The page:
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C Programming Continued

Structures

A structure in C provides a way to group multiple pieces of data together. They are like classes in Java and C++, except they can only contain data, and everything is public.

Below is a structure representing a 2D point:


struct Point {
    int x;
    int y; 
};

We could then create a Point object, and assign its data members like so:


struct Point origin;
origin.x = 0;
origin.y = 0;

Note that the "struct" keyword must also be given when declaring structures, unlike in C++ or Java classes!

When declaring a structure, you can also initialize its values:


struct Point origin = {0, 0}; 

This only works for initialization. You can't use this syntax to update the fields of a structure.

Structures can also be passed into functions as follows:


void point_print(struct Point p) {
    printf("(%d, %d)\n", p.x, p.y);
}

Below is a complete program using this structure:


#include <stdio.h>

struct Point {
    int x;
    int y; 
};

void point_print(struct Point p) {
    printf("(%d, %d)\n", p.x, p.y);
}

int main() {
    struct Point origin = {0, 0};
    point_print(origin);

    return 0;
}

Pointers to Structures

Because structures can be large, they are frequently passed as pointers. We could rewrite the point_print function to take a pointer like this:


#include <stdio.h>

struct Point {
    int x;
    int y; 
};

void point_print(struct Point* p) {
    printf("(%d, %d)\n", (*p).x, (*p).y);
}

int main() {
    struct Point origin = {0, 0};
    point_print(&origin);

    return 0;
}

Because the . operator in C has higher precedence than the * operator, we would need to use (*p).x to read the fields. *p.x would not work.

Because this syntax is so ugly, for such a common operation, C has an alternative syntax which is the -> operator. This can be seen in this example:


#include <stdio.h>

struct Point {
    int x;
    int y; 
};

void point_print(struct Point* p) {
    printf("(%d, %d)\n", p->x, p->y);
}

int main() {
    struct Point origin = {0, 0};
    point_print(&origin);

    return 0;
}

pointer->field means to dereference pointer and read field from the structure at that address.


Type Definitions

Some programmers do not like having to use the "struct" keyword whenever declaring a structure. To get around this, we can use the typedef keyword in C.

A typedef statement contains a type and also an alias. For instance, we can create an alias for an character pointer called string:


typedef char* string;

After that typedef, "string" can be used as an alias for "char*".

When done with a struct this looks like this:


typedef struct Point Point;

The declaration of the struct and the typedef can also be combined into one declaration:


typedef struct {
    int x;
    int y;
} Point;

After doing this, we could just declare a Point as:


Point origin;

Header Files

In our C programs, we have included header files such as stdio.h or string.h. These files contain declarations of structures and functions that we can call.

We can create our own header files as well. Larger programs in C are composed of multiple .c source files and .h header files. Declarations are placed in header files which are then included into the source files which use them. For example, the program above could be split into a header file and two source files:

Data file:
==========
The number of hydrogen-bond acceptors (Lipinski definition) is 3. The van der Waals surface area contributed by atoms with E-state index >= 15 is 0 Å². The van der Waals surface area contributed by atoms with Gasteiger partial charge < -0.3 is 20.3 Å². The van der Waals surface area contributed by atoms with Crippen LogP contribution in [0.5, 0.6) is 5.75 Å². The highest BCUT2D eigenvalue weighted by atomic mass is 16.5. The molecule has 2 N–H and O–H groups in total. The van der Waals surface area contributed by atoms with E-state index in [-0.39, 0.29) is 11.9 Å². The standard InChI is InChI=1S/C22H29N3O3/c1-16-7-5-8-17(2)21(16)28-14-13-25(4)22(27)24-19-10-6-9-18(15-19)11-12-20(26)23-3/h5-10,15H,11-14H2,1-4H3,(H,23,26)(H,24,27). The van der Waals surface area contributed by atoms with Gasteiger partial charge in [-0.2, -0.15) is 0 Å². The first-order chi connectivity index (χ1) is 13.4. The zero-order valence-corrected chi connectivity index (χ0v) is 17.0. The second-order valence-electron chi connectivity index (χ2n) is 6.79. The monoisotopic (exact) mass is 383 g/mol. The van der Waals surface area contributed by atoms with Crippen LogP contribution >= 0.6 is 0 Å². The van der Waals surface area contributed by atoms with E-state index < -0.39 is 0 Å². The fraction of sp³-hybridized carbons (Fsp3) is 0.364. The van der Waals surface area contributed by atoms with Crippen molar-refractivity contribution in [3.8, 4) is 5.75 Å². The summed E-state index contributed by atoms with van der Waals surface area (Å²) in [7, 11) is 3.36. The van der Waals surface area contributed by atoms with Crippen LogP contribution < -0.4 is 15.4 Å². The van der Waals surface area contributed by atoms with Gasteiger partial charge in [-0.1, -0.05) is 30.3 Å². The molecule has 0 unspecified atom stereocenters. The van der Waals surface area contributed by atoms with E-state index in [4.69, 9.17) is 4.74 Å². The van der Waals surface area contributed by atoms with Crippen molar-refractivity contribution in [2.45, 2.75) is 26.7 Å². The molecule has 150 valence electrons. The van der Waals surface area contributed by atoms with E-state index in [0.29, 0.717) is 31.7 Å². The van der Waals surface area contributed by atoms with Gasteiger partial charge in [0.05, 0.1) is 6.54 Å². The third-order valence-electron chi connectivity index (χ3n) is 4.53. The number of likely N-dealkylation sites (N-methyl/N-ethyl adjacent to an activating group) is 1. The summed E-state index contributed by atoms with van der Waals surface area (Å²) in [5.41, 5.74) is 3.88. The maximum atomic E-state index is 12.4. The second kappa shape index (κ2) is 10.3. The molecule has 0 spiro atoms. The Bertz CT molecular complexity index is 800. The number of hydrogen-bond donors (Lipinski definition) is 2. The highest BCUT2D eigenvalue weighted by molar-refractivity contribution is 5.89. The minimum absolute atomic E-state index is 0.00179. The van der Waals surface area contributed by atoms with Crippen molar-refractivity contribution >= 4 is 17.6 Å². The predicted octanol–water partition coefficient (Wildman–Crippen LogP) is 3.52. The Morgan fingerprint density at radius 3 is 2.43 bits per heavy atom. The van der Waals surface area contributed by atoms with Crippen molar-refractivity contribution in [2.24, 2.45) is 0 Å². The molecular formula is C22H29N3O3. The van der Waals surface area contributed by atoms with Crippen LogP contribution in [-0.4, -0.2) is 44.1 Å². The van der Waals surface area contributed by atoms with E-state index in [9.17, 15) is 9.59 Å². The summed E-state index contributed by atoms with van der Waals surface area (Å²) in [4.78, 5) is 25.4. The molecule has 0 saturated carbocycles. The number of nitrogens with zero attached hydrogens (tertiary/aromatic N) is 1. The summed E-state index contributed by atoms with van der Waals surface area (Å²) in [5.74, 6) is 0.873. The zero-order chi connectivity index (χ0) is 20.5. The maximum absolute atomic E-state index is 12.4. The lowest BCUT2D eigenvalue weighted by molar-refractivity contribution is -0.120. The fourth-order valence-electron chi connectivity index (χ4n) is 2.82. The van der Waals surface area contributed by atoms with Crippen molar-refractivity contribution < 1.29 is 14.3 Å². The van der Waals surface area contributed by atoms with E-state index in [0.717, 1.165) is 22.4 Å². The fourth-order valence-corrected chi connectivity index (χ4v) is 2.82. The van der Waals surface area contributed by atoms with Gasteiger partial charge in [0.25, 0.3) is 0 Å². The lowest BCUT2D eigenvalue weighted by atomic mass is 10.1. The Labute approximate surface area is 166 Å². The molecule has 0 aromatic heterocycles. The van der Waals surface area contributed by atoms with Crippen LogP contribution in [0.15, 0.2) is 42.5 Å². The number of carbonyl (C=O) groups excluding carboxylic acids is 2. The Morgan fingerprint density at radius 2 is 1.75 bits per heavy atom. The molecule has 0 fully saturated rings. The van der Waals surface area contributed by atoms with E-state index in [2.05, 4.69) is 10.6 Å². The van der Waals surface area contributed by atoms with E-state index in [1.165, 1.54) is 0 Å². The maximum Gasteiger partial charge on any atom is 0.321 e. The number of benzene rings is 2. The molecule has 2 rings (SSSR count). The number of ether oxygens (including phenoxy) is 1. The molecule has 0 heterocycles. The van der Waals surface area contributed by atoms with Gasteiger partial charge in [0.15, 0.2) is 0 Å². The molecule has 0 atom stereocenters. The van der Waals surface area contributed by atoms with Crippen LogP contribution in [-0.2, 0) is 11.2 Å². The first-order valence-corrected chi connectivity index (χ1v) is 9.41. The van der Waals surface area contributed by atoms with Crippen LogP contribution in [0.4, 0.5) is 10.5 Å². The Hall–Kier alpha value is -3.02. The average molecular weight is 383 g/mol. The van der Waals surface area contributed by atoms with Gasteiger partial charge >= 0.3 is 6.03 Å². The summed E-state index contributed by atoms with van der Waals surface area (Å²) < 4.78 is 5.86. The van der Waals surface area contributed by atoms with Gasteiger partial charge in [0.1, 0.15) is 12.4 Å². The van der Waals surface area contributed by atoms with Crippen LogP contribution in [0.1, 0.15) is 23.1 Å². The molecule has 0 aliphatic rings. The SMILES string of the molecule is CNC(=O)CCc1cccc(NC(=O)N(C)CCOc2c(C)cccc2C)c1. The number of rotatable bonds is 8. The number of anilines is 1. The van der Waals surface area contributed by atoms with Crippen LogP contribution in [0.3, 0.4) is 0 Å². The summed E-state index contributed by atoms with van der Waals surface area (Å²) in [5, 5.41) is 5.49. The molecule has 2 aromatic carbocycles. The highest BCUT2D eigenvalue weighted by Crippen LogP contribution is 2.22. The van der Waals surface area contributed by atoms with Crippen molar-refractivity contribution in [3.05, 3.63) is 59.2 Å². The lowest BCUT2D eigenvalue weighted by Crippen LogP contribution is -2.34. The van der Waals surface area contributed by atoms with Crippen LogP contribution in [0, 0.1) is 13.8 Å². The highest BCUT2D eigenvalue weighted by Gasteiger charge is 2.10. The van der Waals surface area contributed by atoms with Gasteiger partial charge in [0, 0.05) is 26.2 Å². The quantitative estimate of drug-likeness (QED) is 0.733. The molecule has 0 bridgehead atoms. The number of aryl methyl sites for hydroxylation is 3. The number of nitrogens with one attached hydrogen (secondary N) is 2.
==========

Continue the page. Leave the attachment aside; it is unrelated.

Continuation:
The point.h header file could declare a struct and a few functions which operate on it:


// point.h

struct Point {
    int x;
    int y; 
};

void point_print(struct Point* p);

The point.c file could provide the implementations of those functions:


// point.c

#include <stdio.h>
#include "point.h"

void point_print(struct Point* p) {
    printf("(%d, %d)\n", p->x, p->y);
}

Notice that this file includes the header. It uses double quotes on the header name instead of angled brackets. Quotes are used for files in the same directory as the source, and angled brackets are used for system headers.

The main.c file could then have a main function which calls those functions:


// main.c

#include "point.h"

int main() {
    struct Point origin = {0, 0};
    point_print(&origin);

    return 0;
}

Just like other languages, C programs are normally split into multiple files. To compile multiple files with gcc, pass it the names of all of the source files:

gcc *.c

The files can be seen here.


Command Line Arguments

C programs can take command line arguments which is the text given after the name of the program when you run it (if any). They are passed as arguments to main.

The first argument is an integer giving the number of arguments which were passed. The second is an array of character strings giving the actual arguments. Because arrays are passed as pointers, and strings themselves are arrays, this is actually a pointer to a pointer.

This program prints all of its arguments:


#include <stdio.h>

int main(int argc, char** argv) {
    int i;
    for (i = 0; i < argc; i++) {
        printf("Argument %d is '%s'\n", i, argv[i]); 
    }
    return 0;
}

An example run is given below:

[finlayson@cs ~]$ a.out hello there
Argument 0 is 'a.out'
Argument 1 is 'hello'
Argument 2 is 'there'

Note that the name of the program itself is the first argument!

Arrays of strings, and 2D arrays are instances where we will use pointers to pointers.

Copyright © 2018 Ian Finlayson | Licensed under a Creative Commons Attribution 4.0 International License.